African Americans in Contact Zones. US-Museums and Representations of 19th Century South-western Borderlands

Kamil Bembnista/ Thorsten Heimann (Erkner)

Discursive Borders and the Construction of Memory. Different Orders of Knowledge in Slubice and Frankfurt(Oder) 20 years after the Odra Flood from 1997

Andrey Makarychev (Tartu)

Narva as a Cultural Borderland: From the 1993 Referendum to the 2024 European Cultural Capital

19.00   Conference Dinner at Hermann

Friday, 29 June 2018

Friday, 29 June 2018

9.00     Keynote

            Kazimierz Musiał (Gdańsk)

10.00   Coffee

 

10.15   Panel IV Mediating Borders

Chair: Margit Bussmann (Greifswald), Discussant: Martin Kerntopf (Greifswald)

 

Mykola Makhortykh (Amsterdam)

Charting the conflicted borders: Narrating the conflict in Eastern Ukraine through digital maps

Dmitry Savchenko (St. Petersburg)

The border between Russia and Belarus: cross or transgress

Paweł Migdalski (Szczecin)

Polish Border Posts on Oder River. Symbolic View of Polish-German Border in Pomerania during Polish People's Republic Period

11.45   Lunch

 

12.30   Panel V Depicting Borders

Chair: Cynthia Osiecki (Oslo), Discussant: Marta Grzechnik (Gdańsk)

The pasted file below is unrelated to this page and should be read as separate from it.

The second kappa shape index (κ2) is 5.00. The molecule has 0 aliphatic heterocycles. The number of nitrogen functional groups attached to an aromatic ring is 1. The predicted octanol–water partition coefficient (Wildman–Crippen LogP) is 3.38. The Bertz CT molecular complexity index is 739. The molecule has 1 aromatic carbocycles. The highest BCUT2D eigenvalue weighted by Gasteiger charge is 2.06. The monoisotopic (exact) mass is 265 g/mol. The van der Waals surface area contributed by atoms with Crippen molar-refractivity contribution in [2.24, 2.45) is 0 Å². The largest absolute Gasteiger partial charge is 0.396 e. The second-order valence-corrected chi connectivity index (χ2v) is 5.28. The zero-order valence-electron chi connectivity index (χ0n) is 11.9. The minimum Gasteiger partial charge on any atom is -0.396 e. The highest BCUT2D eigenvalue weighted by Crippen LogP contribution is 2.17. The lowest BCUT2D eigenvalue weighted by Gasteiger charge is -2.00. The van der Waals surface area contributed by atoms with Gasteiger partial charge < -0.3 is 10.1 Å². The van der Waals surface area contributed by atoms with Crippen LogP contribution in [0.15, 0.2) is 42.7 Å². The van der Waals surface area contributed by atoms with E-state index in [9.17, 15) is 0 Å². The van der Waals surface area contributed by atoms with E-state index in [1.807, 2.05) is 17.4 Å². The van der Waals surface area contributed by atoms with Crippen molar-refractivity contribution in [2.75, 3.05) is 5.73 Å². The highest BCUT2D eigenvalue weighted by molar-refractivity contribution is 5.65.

Kari Alenius (Oulu)

The "Wild East" of Estonia. The New Border Areas Depicted by the Estonian Media, 1918-1940

Małgorzata Dąbrowska (Szczecin)

The Loss of the Lubusz Land in the Middle Ages as Narrative of Constructing the Post-war Ziemia Lubuska

Anti Selart (Tartu)

Humble and despised Latvians. The Chronicle of Henry of Livonia and the good and evil peoples in Livonian history

 

14.00   Final Remarks

Peter Borschberg (Singapore)

 

Reception at the Pomeranian State Museum

 

15.00   Baltic Borderlands - Nine Years PhD-Research in and about the Baltic Sea Region

 

Career Talks

Heta Hurskainen (Joensuu), Theology

Olga Sasunkevich (Gothenburg), History and Gender Studies

Cynthia Osiecki (Oslo), Art History

Stefan Herfurth (Leipzig), History

Tatsiana Astrouskaya (Marburg), Philosophy and History

 

17.00   Reception Food and Wine

Click here to download the flyer. (pdf)

Click here to download the programme. (pdf)


Conference venue:

Conference Room, University Main Building
Domstraße 11
D-17489 Greifswald


Pomeranian State Museum
Rakower Str. 9
D-17489 Greifswald

Click here to download the map and the legend. (pdf)


Travel information

Welcome to the city of Greifswald!

The University of Greifswald is one of the oldest tertiary education institutions in Germany and the Baltic Sea Region. Founded in 1456, it is also the oldest Swedish university, as the region was ruled by the Swedes after the Thirty Years’ War and up until 1815. Today, the University of Greifswald is aware of its tradition and has become a modern University beside the Baltic Sea with approximately 220 professors and 10.000 students. These come from all over Germany and from more than 90 countries from across the world.

Greifswald is known as a town with short distances, in which you will find intensive and personal relationships between teaching staff and students.

For more information about Greifswald, click here.